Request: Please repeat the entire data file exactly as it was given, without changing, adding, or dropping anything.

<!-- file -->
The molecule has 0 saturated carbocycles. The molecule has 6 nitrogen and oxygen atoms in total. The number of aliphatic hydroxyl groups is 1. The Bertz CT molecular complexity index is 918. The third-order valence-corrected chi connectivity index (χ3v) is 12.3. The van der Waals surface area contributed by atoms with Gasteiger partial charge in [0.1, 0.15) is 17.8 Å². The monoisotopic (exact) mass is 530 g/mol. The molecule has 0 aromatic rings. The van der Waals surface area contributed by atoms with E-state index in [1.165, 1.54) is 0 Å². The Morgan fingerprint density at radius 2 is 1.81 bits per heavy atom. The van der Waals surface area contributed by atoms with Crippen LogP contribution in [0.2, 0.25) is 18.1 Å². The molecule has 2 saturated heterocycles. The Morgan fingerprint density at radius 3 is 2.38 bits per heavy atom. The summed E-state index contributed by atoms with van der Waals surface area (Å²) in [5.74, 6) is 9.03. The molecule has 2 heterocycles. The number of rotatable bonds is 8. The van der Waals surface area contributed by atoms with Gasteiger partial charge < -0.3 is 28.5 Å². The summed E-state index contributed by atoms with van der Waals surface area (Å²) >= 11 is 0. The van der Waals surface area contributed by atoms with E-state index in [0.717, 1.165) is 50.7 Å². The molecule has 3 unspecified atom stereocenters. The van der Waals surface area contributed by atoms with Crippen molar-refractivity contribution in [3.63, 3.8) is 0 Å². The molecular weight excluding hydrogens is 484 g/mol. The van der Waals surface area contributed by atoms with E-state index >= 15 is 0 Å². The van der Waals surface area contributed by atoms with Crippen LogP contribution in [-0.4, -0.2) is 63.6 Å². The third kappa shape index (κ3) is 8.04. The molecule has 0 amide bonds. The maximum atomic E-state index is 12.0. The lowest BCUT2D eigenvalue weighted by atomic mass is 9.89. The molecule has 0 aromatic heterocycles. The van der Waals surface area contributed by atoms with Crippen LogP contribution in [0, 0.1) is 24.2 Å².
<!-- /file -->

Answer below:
The molecule has 0 saturated carbocycles. The molecule has 6 nitrogen and oxygen atoms in total. The number of aliphatic hydroxyl groups is 1. The Bertz CT molecular complexity index is 918. The third-order valence-corrected chi connectivity index (χ3v) is 12.3. The van der Waals surface area contributed by atoms with Gasteiger partial charge in [0.1, 0.15) is 17.8 Å². The monoisotopic (exact) mass is 530 g/mol. The molecule has 0 aromatic rings. The van der Waals surface area contributed by atoms with E-state index in [1.165, 1.54) is 0 Å². The Morgan fingerprint density at radius 2 is 1.81 bits per heavy atom. The van der Waals surface area contributed by atoms with Crippen LogP contribution in [0.2, 0.25) is 18.1 Å². The molecule has 2 saturated heterocycles. The Morgan fingerprint density at radius 3 is 2.38 bits per heavy atom. The summed E-state index contributed by atoms with van der Waals surface area (Å²) in [5.74, 6) is 9.03. The molecule has 2 heterocycles. The number of rotatable bonds is 8. The van der Waals surface area contributed by atoms with Gasteiger partial charge < -0.3 is 28.5 Å². The summed E-state index contributed by atoms with van der Waals surface area (Å²) >= 11 is 0. The van der Waals surface area contributed by atoms with E-state index in [0.717, 1.165) is 50.7 Å². The molecule has 3 unspecified atom stereocenters. The van der Waals surface area contributed by atoms with Crippen molar-refractivity contribution in [3.63, 3.8) is 0 Å². The molecular weight excluding hydrogens is 484 g/mol. The van der Waals surface area contributed by atoms with E-state index >= 15 is 0 Å². The van der Waals surface area contributed by atoms with Crippen LogP contribution in [-0.4, -0.2) is 63.6 Å². The third kappa shape index (κ3) is 8.04. The molecule has 0 amide bonds. The maximum atomic E-state index is 12.0. The lowest BCUT2D eigenvalue weighted by atomic mass is 9.89. The molecule has 0 aromatic heterocycles. The van der Waals surface area contributed by atoms with Crippen LogP contribution in [0, 0.1) is 24.2 Å².